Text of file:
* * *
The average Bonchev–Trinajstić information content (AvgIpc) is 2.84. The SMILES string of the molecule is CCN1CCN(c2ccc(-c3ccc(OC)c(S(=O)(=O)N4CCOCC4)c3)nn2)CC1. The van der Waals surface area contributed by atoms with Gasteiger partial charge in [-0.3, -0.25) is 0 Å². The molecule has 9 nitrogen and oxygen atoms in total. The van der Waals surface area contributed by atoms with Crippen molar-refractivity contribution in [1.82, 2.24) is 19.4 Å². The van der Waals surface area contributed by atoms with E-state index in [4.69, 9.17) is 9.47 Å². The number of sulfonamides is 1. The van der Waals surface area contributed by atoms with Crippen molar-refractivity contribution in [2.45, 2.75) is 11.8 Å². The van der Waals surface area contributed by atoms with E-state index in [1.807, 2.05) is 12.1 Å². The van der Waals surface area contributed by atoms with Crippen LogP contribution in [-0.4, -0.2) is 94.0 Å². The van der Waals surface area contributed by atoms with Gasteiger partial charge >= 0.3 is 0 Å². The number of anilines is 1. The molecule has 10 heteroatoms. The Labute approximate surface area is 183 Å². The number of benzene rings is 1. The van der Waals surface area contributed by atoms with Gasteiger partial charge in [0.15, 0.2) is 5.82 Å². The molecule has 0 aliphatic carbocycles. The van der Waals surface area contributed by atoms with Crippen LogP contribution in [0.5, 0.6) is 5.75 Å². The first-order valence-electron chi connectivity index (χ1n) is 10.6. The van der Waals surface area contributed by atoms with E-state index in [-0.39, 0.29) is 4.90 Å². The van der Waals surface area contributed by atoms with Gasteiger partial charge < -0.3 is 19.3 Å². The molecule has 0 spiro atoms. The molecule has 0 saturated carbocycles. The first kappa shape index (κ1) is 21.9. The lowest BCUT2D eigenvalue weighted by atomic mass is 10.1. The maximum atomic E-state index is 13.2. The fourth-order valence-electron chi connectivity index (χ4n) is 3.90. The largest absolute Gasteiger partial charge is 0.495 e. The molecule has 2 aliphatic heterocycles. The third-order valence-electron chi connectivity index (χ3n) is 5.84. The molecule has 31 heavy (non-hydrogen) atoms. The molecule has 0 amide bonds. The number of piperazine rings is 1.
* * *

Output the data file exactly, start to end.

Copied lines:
The average Bonchev–Trinajstić information content (AvgIpc) is 2.84. The SMILES string of the molecule is CCN1CCN(c2ccc(-c3ccc(OC)c(S(=O)(=O)N4CCOCC4)c3)nn2)CC1. The van der Waals surface area contributed by atoms with Gasteiger partial charge in [-0.3, -0.25) is 0 Å². The molecule has 9 nitrogen and oxygen atoms in total. The van der Waals surface area contributed by atoms with Crippen molar-refractivity contribution in [1.82, 2.24) is 19.4 Å². The van der Waals surface area contributed by atoms with E-state index in [4.69, 9.17) is 9.47 Å². The number of sulfonamides is 1. The van der Waals surface area contributed by atoms with Crippen molar-refractivity contribution in [2.45, 2.75) is 11.8 Å². The van der Waals surface area contributed by atoms with E-state index in [1.807, 2.05) is 12.1 Å². The van der Waals surface area contributed by atoms with Crippen LogP contribution in [-0.4, -0.2) is 94.0 Å². The van der Waals surface area contributed by atoms with Gasteiger partial charge >= 0.3 is 0 Å². The number of anilines is 1. The molecule has 10 heteroatoms. The Labute approximate surface area is 183 Å². The number of benzene rings is 1. The van der Waals surface area contributed by atoms with Gasteiger partial charge in [0.15, 0.2) is 5.82 Å². The molecule has 0 aliphatic carbocycles. The van der Waals surface area contributed by atoms with Crippen LogP contribution in [0.5, 0.6) is 5.75 Å². The first-order valence-electron chi connectivity index (χ1n) is 10.6. The van der Waals surface area contributed by atoms with E-state index in [-0.39, 0.29) is 4.90 Å². The van der Waals surface area contributed by atoms with Gasteiger partial charge < -0.3 is 19.3 Å². The molecule has 0 spiro atoms. The molecule has 0 saturated carbocycles. The first kappa shape index (κ1) is 21.9. The lowest BCUT2D eigenvalue weighted by atomic mass is 10.1. The maximum atomic E-state index is 13.2. The fourth-order valence-electron chi connectivity index (χ4n) is 3.90. The largest absolute Gasteiger partial charge is 0.495 e. The molecule has 2 aliphatic heterocycles. The third-order valence-electron chi connectivity index (χ3n) is 5.84. The molecule has 31 heavy (non-hydrogen) atoms. The molecule has 0 amide bonds. The number of piperazine rings is 1.